Some universities justify this by saying that the admissions assessment is an overall consideration of an individual — indirectly meaning that Asian Americans are under-achieving in the aspects of leadership, independence, curiosity or that they somehow won’t fit in with the college's particular ethos.

A well-rounded student

To a certain extent this interpretation may be justified. Many Asian immigrants' children perhaps inherit their parents' emphasis on academic achievements and neglect to explore their unique potential or fail to cultivate qualities of independence, spontaneity and leadership.

However, there are some problems in explaining Asian Americans' low admissions rate with this "overall assessment” defense. Celebrated American colleges usually assess each applicant's scores with a series of academic and non-academic criteria. The ones with the highest scores have the best chance of entry. Yet, as UCLA professor Richard Sander found out, in his school, African Americans and Latinos have a higher acceptance rate than the scores require for proportional admission. Along with the white population, Asian Americans are discriminated against as top universities aim to keep a balance among ethnic groups, with Asian ethic group usually makes up 14-17% of the total of students

Add to that a new factor that may make it even more difficult for Asian-American applicants. More and more affluent students directly from Asia, particularly those from China, are applying to these prestigious universities. And at the same time, because of the economic crisis and the astronomical tuition fees, a growing number of American students are applying for financial aid. As a result, American universities have been accepting more rich Asian students from abroad.

In other words, Asian-American applicants now face a double barrier to entry at U.S. universities.

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The Unsustainable Future Of Fish Farming — On Vivid Display In Turkish Waters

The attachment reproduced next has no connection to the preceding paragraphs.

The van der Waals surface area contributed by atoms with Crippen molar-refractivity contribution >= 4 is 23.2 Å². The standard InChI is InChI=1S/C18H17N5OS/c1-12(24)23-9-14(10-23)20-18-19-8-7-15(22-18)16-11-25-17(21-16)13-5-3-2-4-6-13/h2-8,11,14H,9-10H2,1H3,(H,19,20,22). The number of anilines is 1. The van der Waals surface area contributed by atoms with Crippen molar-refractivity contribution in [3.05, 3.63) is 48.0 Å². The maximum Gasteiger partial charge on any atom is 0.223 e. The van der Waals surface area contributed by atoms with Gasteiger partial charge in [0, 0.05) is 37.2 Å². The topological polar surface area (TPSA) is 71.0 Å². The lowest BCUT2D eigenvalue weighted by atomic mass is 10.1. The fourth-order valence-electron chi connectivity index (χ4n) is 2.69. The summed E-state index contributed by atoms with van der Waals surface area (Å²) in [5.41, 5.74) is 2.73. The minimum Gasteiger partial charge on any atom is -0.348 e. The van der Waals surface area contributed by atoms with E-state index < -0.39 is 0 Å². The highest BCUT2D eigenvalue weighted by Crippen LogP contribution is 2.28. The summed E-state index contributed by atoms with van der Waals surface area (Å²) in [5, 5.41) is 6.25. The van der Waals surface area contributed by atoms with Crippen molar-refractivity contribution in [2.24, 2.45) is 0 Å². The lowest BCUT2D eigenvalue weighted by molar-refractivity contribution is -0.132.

Currently, 60% of Turkey's fish currently comes from cultivation, also known as fish farming, compared to just 10% two decades ago. The short-sightedness of this shift risks eliminating fishing output from both the farms and the open seas along Turkey's 5,200 miles of coastline.

Photograph of two fishermen throwing a net into the Tigris river in Turkey.

Traditional fishermen on the Tigris river, Turkey.

Dûrzan Cîrano/Wikimeidia
İrfan Donat

ISTANBUL — Turkey's annual fish production includes 515,000 tons from cultivation and 335,000 tons came from fishing in open waters. In other words, 60% of Turkey's fish currently comes from cultivation, also known as fish farming.

It's a radical shift from just 20 years ago when some 600,000 tons, or 90% of the total output, came from fishing. Now, researchers are warning the current system dominated by fish farming is ultimately unsustainable in the country with 8,333 kilometers (5,177 miles) long.

Professor Mustafa Sarı from the Maritime Studies Faculty of Bandırma 17 Eylül University believes urgent action is needed: “Why were we getting 600,000 tons of fish from the seas in the 2000’s and only 300,000 now? Where did the other 300,000 tons of fish go?”

Professor Sarı is challenging the argument from certain sectors of the industry that cultivation is the more sustainable approach. “Now we are feeding the fish that we cultivate at the farms with the fish that we catch from nature," he explained. "The fish types that we cultivate at the farms are sea bass, sea bram, trout and salmon, which are fed with artificial feed produced at fish-feed factories. All of these fish-feeds must have a significant amount of fish flour and fish oil in them.”

That fish flour and fish oil inevitably must come from the sea. "We have to get them from natural sources. We need to catch 5.7 kilogram of fish from the seas in order to cultivate a sea bream of 1 kg," Sarı said. "Therefore, we are feeding the fish to the fish. We cannot cultivate fish at the farms if the fish in nature becomes extinct. The natural fish need to be protected. The consequences would be severe if the current policy is continued.”